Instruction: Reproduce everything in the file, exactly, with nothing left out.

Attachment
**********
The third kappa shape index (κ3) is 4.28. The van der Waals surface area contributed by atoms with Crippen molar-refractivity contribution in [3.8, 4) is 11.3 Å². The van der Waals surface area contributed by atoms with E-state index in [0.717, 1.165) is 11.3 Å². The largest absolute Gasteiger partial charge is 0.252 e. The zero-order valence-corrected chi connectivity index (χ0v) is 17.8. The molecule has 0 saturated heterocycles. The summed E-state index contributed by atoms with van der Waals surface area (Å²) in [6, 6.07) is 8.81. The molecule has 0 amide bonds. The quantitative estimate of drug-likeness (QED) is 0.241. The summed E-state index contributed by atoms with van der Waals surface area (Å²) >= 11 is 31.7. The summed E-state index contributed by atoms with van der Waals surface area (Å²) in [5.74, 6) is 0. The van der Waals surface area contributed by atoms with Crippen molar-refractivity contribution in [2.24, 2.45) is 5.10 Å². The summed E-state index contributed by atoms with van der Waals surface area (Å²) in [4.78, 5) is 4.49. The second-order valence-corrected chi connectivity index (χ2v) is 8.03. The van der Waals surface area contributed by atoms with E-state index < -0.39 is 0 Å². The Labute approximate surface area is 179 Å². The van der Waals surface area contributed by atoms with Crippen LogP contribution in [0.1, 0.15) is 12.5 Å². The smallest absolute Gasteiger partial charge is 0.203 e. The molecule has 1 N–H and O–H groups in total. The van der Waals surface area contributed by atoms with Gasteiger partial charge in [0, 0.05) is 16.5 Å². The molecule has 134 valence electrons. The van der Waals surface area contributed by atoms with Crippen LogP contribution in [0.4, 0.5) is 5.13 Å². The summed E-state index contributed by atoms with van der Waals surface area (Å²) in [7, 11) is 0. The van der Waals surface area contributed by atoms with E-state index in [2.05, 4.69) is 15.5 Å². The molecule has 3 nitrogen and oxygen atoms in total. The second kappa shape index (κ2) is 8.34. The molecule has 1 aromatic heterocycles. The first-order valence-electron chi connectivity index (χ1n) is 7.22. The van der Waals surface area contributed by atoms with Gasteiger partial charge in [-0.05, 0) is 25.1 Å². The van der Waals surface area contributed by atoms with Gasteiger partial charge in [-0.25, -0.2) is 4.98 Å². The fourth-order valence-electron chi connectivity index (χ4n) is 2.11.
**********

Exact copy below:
The third kappa shape index (κ3) is 4.28. The van der Waals surface area contributed by atoms with Crippen molar-refractivity contribution in [3.8, 4) is 11.3 Å². The van der Waals surface area contributed by atoms with E-state index in [0.717, 1.165) is 11.3 Å². The largest absolute Gasteiger partial charge is 0.252 e. The zero-order valence-corrected chi connectivity index (χ0v) is 17.8. The molecule has 0 saturated heterocycles. The summed E-state index contributed by atoms with van der Waals surface area (Å²) in [6, 6.07) is 8.81. The molecule has 0 amide bonds. The quantitative estimate of drug-likeness (QED) is 0.241. The summed E-state index contributed by atoms with van der Waals surface area (Å²) >= 11 is 31.7. The summed E-state index contributed by atoms with van der Waals surface area (Å²) in [5.74, 6) is 0. The van der Waals surface area contributed by atoms with Crippen molar-refractivity contribution in [2.24, 2.45) is 5.10 Å². The summed E-state index contributed by atoms with van der Waals surface area (Å²) in [4.78, 5) is 4.49. The second-order valence-corrected chi connectivity index (χ2v) is 8.03. The van der Waals surface area contributed by atoms with E-state index < -0.39 is 0 Å². The Labute approximate surface area is 179 Å². The van der Waals surface area contributed by atoms with Crippen LogP contribution in [0.1, 0.15) is 12.5 Å². The smallest absolute Gasteiger partial charge is 0.203 e. The molecule has 1 N–H and O–H groups in total. The van der Waals surface area contributed by atoms with Gasteiger partial charge in [0, 0.05) is 16.5 Å². The molecule has 134 valence electrons. The van der Waals surface area contributed by atoms with Crippen LogP contribution in [0.4, 0.5) is 5.13 Å². The summed E-state index contributed by atoms with van der Waals surface area (Å²) in [7, 11) is 0. The van der Waals surface area contributed by atoms with E-state index in [2.05, 4.69) is 15.5 Å². The molecule has 3 nitrogen and oxygen atoms in total. The second kappa shape index (κ2) is 8.34. The molecule has 1 aromatic heterocycles. The first-order valence-electron chi connectivity index (χ1n) is 7.22. The van der Waals surface area contributed by atoms with Gasteiger partial charge in [-0.05, 0) is 25.1 Å². The van der Waals surface area contributed by atoms with Gasteiger partial charge in [-0.25, -0.2) is 4.98 Å². The fourth-order valence-electron chi connectivity index (χ4n) is 2.11.